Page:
by Mike Genung
A battered reed He will not break off, and a smoldering wick He will not put out, until He leads justice to victory.
Around six years ago, I was in a dark place. I had fallen into a pit of discouragement, doubt, and fear; my faith was in pieces. One day I heard a pastor on the radio say that “every Christian’s life should always be marked with joy.” I wanted to throw up; I was barely getting by. Joy? Forget it.
There are plenty of songs on the Christian airwaves where someone is asking God to set them on fire for Him. The idea is that if God sets them on fire, they will have a big rush of emotional and spiritual firepower that can carry them into doing some kind of awesome thing for God that will revolutionize the world.
Except, when I look at God’s word, I don’t see people asking God to set them on fire. I see a different emphasis.
Ask yourself how “on fire for God” the following people were from these stories in Scripture:
Abraham, when God asked him to sacrifice his son.
Job, when he lost his family, business, and health, and then had to endure the ridicule of friends.
Prophets like Isaiah and especially, Jeremiah, when they delivered hard messages and were rejected.
Jesus in the Garden of Gethsemane, when He wanted to exit His destiny at the cross.
Paul, who was beaten often. During one trial he even said he had lost hope that he would make it out alive (2 Corinthians 1).
I don’t see any of the men above, including Jesus, being “on fire for God.” But I do see a marvelous willingness to endure incredible suffering and pain, which fleshed out their dedication, rock solid character, and love for God.
When I think on these Biblical stories of suffering in centuries past, my own trials, and what God has taught me, I believe that He’s after more than just a momentary burst of joy. In fact, when I look at the parable of the sower, which mentions the person who “receives the word with joy at first but then fades away,” I know He is.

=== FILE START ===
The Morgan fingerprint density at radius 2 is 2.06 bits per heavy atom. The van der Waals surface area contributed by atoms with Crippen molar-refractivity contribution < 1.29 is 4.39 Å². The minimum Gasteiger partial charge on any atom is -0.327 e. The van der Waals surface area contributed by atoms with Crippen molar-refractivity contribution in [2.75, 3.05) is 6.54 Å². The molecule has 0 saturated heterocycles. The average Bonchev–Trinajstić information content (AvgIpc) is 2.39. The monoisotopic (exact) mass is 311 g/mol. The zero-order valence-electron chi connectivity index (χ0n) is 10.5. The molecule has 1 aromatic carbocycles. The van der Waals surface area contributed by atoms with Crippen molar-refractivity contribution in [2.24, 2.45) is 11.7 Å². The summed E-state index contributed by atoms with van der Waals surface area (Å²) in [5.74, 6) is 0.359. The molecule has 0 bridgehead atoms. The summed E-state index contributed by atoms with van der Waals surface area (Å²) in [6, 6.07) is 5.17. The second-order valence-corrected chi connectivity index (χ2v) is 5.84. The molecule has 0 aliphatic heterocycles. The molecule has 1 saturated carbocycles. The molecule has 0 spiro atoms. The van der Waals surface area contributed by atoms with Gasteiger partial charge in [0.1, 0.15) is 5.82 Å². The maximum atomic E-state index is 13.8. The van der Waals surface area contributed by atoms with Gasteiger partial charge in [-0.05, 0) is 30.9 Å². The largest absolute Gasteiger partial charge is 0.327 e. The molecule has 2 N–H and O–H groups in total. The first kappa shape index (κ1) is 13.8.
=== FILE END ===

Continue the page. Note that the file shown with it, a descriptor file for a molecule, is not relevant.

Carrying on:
I believe God wants His people to be so sold out on Him that no matter how they feel, they honor Him and prove their love by obedience. There’s a certain inner toughness of character that has to be developed for this to take place; most of the time, that toughness is only developed in suffering.
Think of the man who’s enslaved to sexual sin. He’s not going to be on fire for God when he shows up at his first accountability group meeting. Or confesses his sin to his wife. Yet he does these things because he knows he must in order to experience freedom and heal his marriage.
Consider the wife who just had her world blown apart because her husband confessed adultery and/or porn addiction to her. Her pain and anger, the enemy, and even Christians tell her “Get out of this marriage!” Yet, many wives willingly tough it out for years, working hard to heal their heart and rebuild their marriage.
For those of you who are dying inside and feel condemned because you aren’t wearing a giddy Sunday school face, or can barely make it through the day without wanting to cry, scream, or run in a corner and hide in shame, yet are persevering through the toughest circumstances, God has a special place in His heart for you. The voices in the church, our family, and our friends that would tell us to pretend there’s nothing wrong, or “praise God and it will be okay,” do not represent His heart.
Psalms 51:17 does:
“The sacrifices of God are a broken spirit; a broken and contrite heart, O God, You will not despise.”
You may not be joyful, or on fire for God, but you are being molded into a warrior (or warrior-ette). God is using what you’re going through to shape, strengthen, cleanse, and soften your heart in preparation for a deeper experience of His love and faithfulness. Although the process is painful, keep going. Never give up, and keep pressing forward. You are not abandoned, and God has a special place in His heart for you.
Many Christians have no idea what they’re talking about when it comes to pain and suffering. I know that many of you who visit this site are in the middle of deep, dark waters. While there are certain trials I never want to relive, I can look back at them and say that God used every one of them to shape me in ways I didn’t understand at the moment, but brought fruit later on.
I don’t think being on “fire for God” matters as much to Him as faithfulness, endurance, and obedience.
But the one who endures to the end, He will be saved.
We count those blessed who endured. You have heard of the endurance of Job and have seen the outcome of the Lord’s dealings, that the Lord is full of compassion and merciful.
O love the Lord, all you His godly ones! The Lord preserves the faithful and fully recompenses the proud doer.